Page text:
‘Huge boom’

Businesses have just started to recognize the upside to these types of mergers.

“Until about a year ago, not many people were paying attention to SPACs,” said University of Florida finance professor Jay Ritter. “Last year, it really picked up steam. … We’ve had this huge boom.”

There were 46 SPAC IPOs in 2018 and 59 in 2019. In 2020, that number jumped to 248, and there were 91 in January 2021 alone.

Ritter said the growth can be attributed to the rising quality of sponsors, with big names such as Foley and former MGM Resorts International CEO Jim Murren now behind SPACs.

“You’re now getting more experienced, Fortune 500 top executives involved with a lot of industry knowledge and a lot of industry contacts,” Ritter said. “The quality of the people on the buy side and the quality of the companies they’re merging with has been going up. Not every single deal is that true for, but on average, that’s been the trend.”

He also said last year’s successful SPAC deals have attracted investors’ attention. DraftKings announced it would be merging with a blank-check company in December 2019, with the combined company valued at $3.3 billion. On its first day of trading in April, DraftKings’ stock jumped as much as 18 percent before closing up 10 percent at $19.35. On Wednesday, it closed at $62.71.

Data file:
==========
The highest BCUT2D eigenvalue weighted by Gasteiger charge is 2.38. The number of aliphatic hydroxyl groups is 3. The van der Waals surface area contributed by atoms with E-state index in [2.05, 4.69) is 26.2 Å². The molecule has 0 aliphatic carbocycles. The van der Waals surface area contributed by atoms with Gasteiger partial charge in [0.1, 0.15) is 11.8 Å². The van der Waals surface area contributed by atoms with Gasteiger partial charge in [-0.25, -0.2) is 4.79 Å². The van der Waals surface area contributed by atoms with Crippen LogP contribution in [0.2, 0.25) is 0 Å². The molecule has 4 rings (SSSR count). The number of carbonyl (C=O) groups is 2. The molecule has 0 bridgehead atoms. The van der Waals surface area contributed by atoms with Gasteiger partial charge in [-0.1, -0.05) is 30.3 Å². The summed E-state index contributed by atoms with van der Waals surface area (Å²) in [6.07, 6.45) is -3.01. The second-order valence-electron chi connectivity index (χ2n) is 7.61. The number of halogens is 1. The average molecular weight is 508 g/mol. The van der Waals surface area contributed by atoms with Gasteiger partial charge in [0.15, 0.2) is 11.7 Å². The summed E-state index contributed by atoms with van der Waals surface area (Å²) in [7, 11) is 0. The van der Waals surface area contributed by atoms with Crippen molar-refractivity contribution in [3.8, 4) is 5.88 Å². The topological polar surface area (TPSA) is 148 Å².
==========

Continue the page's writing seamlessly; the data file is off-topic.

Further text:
Ritter added that now is a great time for many companies to become listed because stock prices are close to an all-time high. Despite a volatile year for the stock market in 2020, the S&P 500 closed at 3,909.88 on Wednesday, up 16 percent compared with the year prior.

“Market evaluations are, by some measures, at historically high levels,” Ritter said. “It’s not true for every industry, but equity from the public markets are relatively cheap now.”

‘A lot of momentum’

SPAC deals seem to be most popular among high-growth industries, including online gaming and sports betting.

The market for these industries is expanding rapidly in the U.S. This time last year, 14 states were offering legal sports betting. Today, there are 21 operational markets.